Category Archives: Dan Charobee

Putting It All Together

Dan Charobee

Dan Charobee

After working every day, on projects, programs, and services; enhancing, developing, starting-up, recovering and repairing, it’s really appreciated when it all comes together. Even though sometimes it’s only for a short period of time or until the next challenge.

onstructing, maintaining, and deconstructing are continuous processes in the lifecycle of your organization’s and your development. Smart executives, managers, and involved staff recognize that continuous education, professional and personal development is the nature of success today. Along with networking with colleagues, associates, and funding authorities; executives look at the entire situation and step back to see where everything is heading.

The expansion and contraction that cyclical growth patterns provide is usually not addressed. Just take the Cash Cow, Rising Star, and Dead Dog scenarios that Boston Consulting named in their detailed matrix. Applied to funding, projects and programs can be classified as Rising Stars, Cash Cows, and Dead Dogs; indicating how they develop, grow, and sometimes become more effort with no return. But here is what is not covered.

When cash cows start to turn down you will experience inevitable contraction. You can deny it, only to be faced with it later. The same thing happens when rising stars start becoming cash cows. You’ll see a gross program, personnel, and cost expansion. Identifying and shedding dead dogs is one of the hardest because they carry a quantifiable sunk cost conundrum. “We sunk all that money, effort, and time. How can we just walk away?”

Contemporary scenarios show start-up, development, growth, and decline time lines depicting internal and external factors including changes in communications, technology, and expertise.

The cusp of a new (calendar, fiscal, or program) year is always the point to recognize our successes and failures; where we currently stand; and what we can do to enhance the future. The further into the future you look, the more effective your plans can be. As you look at 360 degree, SWOT, and program analyses; or develop strategic plans; step back and look at your vision and mission. It’s your compass and barometer, telling you how close you are to reaching success.

Sometimes a new perspective is the best answer,. Whether it comes from an out-of-house professional consultant, coach, or mentor, or a new executive director or board chair; new perspectives can focus the entire organization with significant gains.

Author:  Dan Charobee, Executive Coaches of Orange County, www.ECofOC.org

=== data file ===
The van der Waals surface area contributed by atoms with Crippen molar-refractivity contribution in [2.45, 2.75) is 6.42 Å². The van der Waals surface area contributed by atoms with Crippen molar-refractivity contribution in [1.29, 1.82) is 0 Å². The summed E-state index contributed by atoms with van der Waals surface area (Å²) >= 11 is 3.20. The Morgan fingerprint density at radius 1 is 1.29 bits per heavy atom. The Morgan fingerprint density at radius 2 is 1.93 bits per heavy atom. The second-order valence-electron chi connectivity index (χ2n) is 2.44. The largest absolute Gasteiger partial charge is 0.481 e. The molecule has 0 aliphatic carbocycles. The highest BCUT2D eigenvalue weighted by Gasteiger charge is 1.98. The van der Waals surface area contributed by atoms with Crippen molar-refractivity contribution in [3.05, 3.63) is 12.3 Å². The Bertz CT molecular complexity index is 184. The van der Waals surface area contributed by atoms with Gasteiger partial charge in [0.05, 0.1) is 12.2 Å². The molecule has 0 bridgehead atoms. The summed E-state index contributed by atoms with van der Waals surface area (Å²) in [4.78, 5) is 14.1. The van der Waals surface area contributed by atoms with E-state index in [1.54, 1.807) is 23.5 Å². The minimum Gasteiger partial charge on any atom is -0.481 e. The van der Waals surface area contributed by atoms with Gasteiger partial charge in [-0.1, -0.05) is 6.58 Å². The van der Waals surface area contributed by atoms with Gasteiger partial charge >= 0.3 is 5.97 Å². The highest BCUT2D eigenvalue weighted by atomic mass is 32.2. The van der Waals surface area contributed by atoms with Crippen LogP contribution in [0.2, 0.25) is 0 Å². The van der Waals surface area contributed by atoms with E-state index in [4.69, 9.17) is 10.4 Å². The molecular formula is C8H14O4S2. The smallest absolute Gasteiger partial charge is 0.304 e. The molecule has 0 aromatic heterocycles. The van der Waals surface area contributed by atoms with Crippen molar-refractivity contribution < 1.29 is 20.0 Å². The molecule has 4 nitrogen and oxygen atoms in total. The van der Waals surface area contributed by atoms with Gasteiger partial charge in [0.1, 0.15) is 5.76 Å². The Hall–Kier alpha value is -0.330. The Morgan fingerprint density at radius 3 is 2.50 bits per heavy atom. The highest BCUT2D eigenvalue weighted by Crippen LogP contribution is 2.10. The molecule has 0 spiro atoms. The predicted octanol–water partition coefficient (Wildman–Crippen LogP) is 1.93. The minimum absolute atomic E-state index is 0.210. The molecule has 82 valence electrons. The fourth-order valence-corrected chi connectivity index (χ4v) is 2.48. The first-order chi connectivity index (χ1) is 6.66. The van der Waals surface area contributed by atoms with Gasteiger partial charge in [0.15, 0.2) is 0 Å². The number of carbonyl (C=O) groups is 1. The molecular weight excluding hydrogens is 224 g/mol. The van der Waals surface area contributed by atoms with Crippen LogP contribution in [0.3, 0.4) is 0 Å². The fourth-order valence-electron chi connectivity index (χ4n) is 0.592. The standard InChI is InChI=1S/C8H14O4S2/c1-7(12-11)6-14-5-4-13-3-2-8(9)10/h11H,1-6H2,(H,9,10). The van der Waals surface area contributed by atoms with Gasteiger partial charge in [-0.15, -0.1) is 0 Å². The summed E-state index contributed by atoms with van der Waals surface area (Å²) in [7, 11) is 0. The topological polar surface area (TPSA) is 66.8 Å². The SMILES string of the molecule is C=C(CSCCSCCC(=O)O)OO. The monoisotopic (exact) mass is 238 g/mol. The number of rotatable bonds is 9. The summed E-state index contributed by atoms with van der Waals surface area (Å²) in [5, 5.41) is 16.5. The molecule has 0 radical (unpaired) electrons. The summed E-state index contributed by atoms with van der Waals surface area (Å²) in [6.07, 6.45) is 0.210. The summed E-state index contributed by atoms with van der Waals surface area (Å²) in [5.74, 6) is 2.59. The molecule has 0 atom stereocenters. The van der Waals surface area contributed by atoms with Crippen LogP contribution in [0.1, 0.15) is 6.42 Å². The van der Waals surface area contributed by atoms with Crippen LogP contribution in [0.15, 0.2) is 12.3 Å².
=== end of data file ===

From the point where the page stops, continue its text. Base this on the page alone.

Having an Effective Board Strategy- Chair Positions

Dan Charobee

Dan Charobee

You are trying to keep the board focused, increase revenues to add or maintain services, and putting out fires. If only you could clone yourself. Maybe there is a better way. A very effective strategic technique utilizes board chairs to meet an organization’s mission. Think of them as multidimensional tools that influences all of your stakeholders.

Comparable business strategies use vice presidencies to focus resources, revenue generation, and expertise. Taking a strategy from their play book is smart on three levels. First, it adds to the growth and expertise of your organization. Second, it rewards and enhances the position of the chair person. Finally, it gives a specific board member a title; giving them access to higher management levels in other organizations.

Here’s what to consider when setting up an effective chair:

  • Will they be paid chairs? A chair can carry a direct donation or a responsibility for a specific level of funding.
  • Will they be expertise chairs? Getting a board member with a specific level of expertise in your field can be a strong draw to additional expertise directly in your organization and to developing long term funder relationships.
  • Will they be relationship chairs? People with contacts in a specific area, such as prominent corporations, government agencies, and financial institutions can broaden an organization’s footprint in the community.
  • How will the chair be promoted (marketed)? Creating a board chair is something to talk about. It is also something that you can include in your public relations and marketing. Your new chairperson would be happy to let their contacts know about their new position.

Practical considerations include:

  • What is the chair’s term of service? Having fixed time frame provides the opportunity to review and make changes as needed.
  • How will they be qualified? This says how and who will review their credentials and appointment. 
  • What are their responsibilities? You can describe the position as developmental or oversight, and any specific duties.
  • Who will they report to? This is the time for an organizational plan.
  • What authority will they have? You decide the authority of the chair position.
  • Who will they represent? A chair can be a great ambassador for the entire organization or a specific program. 

Finally, reiterate that all chairs serve at the direction of the ED and/or board and according to your bylaws.

 Author:  Dan Charobee, Executive Coaches of Orange County, www.ECofOC.org

Capitalizing-As Important to a Nonprofit as Your Program is to its Beneficiaries

Dan Charobee

Dan Charobee

When you capitalize a company, you either put in your own money or OPM (Other People’s Money); when you capitalize a nonprofit, you put in your own or other people’s money, time, or effort. I met with a director recently that came from a prominent business sector position and started a nonprofit that solves a service delivery problem for a larger national organization. After a period of time, they were running into the problem of having critical program managers leave due to lack of funds for establishing adequate payroll.

It is not surprising to hear that this founder was looking to go back to the business sector to personally make ends meet. When I asked whether the program provided enough benefits to continue to exist, “absolutely” was the response. The program had been gaining in funding, was becoming recognized by funders and donors at a growing rate, but was in jeopardy because everyone was an unpaid volunteer. And, while they were dedicated, they leave to find work that supports them and their families.